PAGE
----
What is Ultrasound Imaging (Sonography or Ultrasonography)?
Ultrasound is sound waves with frequencies which are higher than those audible to humans (>20,000 Hz). Ultrasonic images also known as sonograms are made by sending pulses of ultrasound into tissue using a probe. The sound echoes off the tissue; with different tissues reflecting varying degrees of sound. These echoes are recorded and displayed as an image to the operator.
Medical ultrasound (also known as diagnostic sonography or ultrasonography) is a diagnostic imaging technique based on the application of ultrasound. It is used to see internal body structures such as tendons, muscles, joints, vessels and internal organs. Its aim is often to find a source of a disease or to exclude any pathology. The practice of examining pregnant women using ultrasound is called obstetric ultrasound, and is widely used.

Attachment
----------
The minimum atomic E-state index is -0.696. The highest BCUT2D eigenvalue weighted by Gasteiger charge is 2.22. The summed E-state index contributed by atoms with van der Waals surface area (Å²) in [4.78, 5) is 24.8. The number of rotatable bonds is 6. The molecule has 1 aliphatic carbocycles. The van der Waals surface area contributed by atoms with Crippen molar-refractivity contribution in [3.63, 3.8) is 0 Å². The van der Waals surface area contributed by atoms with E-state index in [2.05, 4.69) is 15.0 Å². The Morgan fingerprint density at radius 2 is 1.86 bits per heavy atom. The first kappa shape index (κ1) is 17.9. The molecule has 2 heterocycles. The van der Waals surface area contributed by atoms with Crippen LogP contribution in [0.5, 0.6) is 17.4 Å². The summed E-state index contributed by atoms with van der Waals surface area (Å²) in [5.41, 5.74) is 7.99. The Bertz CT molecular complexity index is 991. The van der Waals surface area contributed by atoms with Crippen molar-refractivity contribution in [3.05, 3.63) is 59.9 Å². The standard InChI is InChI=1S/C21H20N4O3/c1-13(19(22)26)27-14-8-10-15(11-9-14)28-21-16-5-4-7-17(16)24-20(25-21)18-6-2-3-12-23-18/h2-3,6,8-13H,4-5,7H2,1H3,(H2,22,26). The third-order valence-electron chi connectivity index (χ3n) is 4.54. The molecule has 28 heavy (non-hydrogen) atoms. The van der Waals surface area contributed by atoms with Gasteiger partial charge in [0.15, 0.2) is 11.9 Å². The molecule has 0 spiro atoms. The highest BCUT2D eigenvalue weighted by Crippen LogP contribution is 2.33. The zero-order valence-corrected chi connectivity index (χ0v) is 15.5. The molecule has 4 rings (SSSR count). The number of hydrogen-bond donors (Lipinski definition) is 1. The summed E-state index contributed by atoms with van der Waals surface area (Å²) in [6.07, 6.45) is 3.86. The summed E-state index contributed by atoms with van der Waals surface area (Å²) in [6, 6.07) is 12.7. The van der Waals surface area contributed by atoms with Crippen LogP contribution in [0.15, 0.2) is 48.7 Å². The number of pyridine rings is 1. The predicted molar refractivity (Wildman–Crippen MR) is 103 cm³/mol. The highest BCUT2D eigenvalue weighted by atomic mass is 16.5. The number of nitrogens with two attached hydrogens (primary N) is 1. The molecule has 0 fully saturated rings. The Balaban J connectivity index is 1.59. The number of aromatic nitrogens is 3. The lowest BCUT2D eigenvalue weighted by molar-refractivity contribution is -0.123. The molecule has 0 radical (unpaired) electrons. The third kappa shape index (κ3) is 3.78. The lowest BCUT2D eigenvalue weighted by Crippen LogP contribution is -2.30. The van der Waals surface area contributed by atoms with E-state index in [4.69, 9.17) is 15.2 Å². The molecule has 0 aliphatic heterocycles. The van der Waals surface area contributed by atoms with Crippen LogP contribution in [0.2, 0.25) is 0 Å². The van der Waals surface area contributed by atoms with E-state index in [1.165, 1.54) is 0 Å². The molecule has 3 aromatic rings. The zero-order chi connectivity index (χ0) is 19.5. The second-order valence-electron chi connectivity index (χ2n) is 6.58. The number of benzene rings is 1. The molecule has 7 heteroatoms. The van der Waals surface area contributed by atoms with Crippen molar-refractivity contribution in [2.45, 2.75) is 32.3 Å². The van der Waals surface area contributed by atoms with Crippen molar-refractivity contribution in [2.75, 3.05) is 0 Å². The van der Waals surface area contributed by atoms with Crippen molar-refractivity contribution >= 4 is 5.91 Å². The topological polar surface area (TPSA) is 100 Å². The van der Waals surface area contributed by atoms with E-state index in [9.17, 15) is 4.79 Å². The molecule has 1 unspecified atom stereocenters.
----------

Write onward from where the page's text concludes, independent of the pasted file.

In the late 1940s, George Ludwig, while serving at the Naval Medical Research Institute in Maryland, used ultrasound to detect gallstones.
English-born physicist John Wild first used ultrasound to assess the thickness of bowel tissue as early as 1949; he has been described as the "father of medical ultrasound"